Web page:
This is a good illustration, Navi. All of my sentences have commas and can be interpreted as manner clauses or not, right. Without commas, my sentences a-d are not manner clauses, I agree. I think that sentences e and f can not be correctly written without the comma. The subjects are different; the comma indicates a pause and the idea of "in the same way." RachelRead More...

blow it?

When a tyre is flat, which of the below choices is correct. a. Blow it [air]. b. Blow it [up]. c. Blow it [with air]. d. Blow it [up with air]Read More...
I have wondered how often a connection is made in the mind between "blow up" something like a tire and explode something. I, too, would probably use "inflate," but "blow up" is used in this case, too. RachelRead More...

About "accident"

Can I say, (a) He injured because he had an accident. (b) He was injured / injured in an accident. (c) He injured because he got an accident. (d) He was injured because he has an accident. (e) He is injured because of an accident. (f) His leg injured because an accident.Read More...
These sentences are correct: (b) He was injured in an accident. (d) He was injured because he had an accident. (e) He is injured because of an accident. The others are incorrect. The verb you want is "injure." In your sentences, "injure" has to be used in the passive voice: he was injured, his leg was injured. "Injured" can be a stative verb; (e) is used statively. His leg is in the injured state, a result of its having been injurerd. RachelRead More...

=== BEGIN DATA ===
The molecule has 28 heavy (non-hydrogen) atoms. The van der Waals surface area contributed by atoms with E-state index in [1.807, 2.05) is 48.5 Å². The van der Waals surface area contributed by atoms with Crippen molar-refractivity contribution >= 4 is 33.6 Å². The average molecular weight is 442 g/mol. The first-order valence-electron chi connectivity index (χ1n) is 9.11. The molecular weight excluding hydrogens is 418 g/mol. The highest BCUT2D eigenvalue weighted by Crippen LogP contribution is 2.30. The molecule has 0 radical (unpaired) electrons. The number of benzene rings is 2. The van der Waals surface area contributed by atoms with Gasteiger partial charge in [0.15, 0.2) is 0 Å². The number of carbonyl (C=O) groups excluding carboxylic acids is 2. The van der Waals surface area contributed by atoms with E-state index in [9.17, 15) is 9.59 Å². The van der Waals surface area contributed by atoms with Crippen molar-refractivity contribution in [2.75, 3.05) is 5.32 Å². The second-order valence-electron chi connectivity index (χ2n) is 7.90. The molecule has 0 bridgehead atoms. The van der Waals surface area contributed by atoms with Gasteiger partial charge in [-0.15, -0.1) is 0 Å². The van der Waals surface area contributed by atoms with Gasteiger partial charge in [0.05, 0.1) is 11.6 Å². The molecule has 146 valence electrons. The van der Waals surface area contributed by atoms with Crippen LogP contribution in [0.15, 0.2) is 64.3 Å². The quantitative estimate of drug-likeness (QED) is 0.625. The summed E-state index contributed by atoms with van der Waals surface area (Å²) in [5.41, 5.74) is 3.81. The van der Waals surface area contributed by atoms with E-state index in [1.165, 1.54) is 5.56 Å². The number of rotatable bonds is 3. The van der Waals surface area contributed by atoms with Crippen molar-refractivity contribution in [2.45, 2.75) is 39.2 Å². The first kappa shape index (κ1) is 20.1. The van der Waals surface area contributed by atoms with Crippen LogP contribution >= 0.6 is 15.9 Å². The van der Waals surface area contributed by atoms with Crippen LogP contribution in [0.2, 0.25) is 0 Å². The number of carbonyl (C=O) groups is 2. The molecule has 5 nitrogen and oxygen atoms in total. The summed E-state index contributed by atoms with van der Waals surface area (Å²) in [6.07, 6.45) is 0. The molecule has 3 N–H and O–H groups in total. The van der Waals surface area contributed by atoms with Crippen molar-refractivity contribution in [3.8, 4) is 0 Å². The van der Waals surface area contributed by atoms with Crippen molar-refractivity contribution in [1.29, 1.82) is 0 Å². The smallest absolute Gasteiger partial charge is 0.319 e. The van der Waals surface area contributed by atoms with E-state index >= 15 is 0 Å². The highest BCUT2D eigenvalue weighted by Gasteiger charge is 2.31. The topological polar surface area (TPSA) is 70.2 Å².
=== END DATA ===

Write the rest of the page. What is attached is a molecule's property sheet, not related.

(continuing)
four?

We write [4] as [fo u r] but when we write [40] or [40th] we write [forty] & [fortieth] without the letter [u]. Is there a reason behind deleting the letter [u]from [forty] & [fortieth]?Read More...
All the numbers in the teens (13-19) are based on the numbers three to ten, but are 13 and 15 different in form: three – thirteen five – fifteen The numbers in the 20s, 30s, 40s, and 50s are also based on the cardinal numbers 2-5, but are a little different in form: two – twenty three – thirty four – forty five – fifty "Forty" is derived from the Middle English fourty , which in turn came from the Old English feowertig . Of course, "four" and "fourteen" have the same derivation. I don't know...Read More...

restrictive postmodification for proper nouns

Which are correct: 1- John at the office is a nice guy, but John at home is unbearable. 2- John when at the office is a nice guy, but John when at home is unbearable. 3- John, when at the office, is a nice guy, but John, when at home, is unbearable. 1,2 and 3 are supposed to have practically the same meaning, but in 1 and 2 the clauses are supposed to be restrictive. 4- John on TV doesn't speak in the same way John at home does. (Meaning: The same person is virtually two different people as...Read More...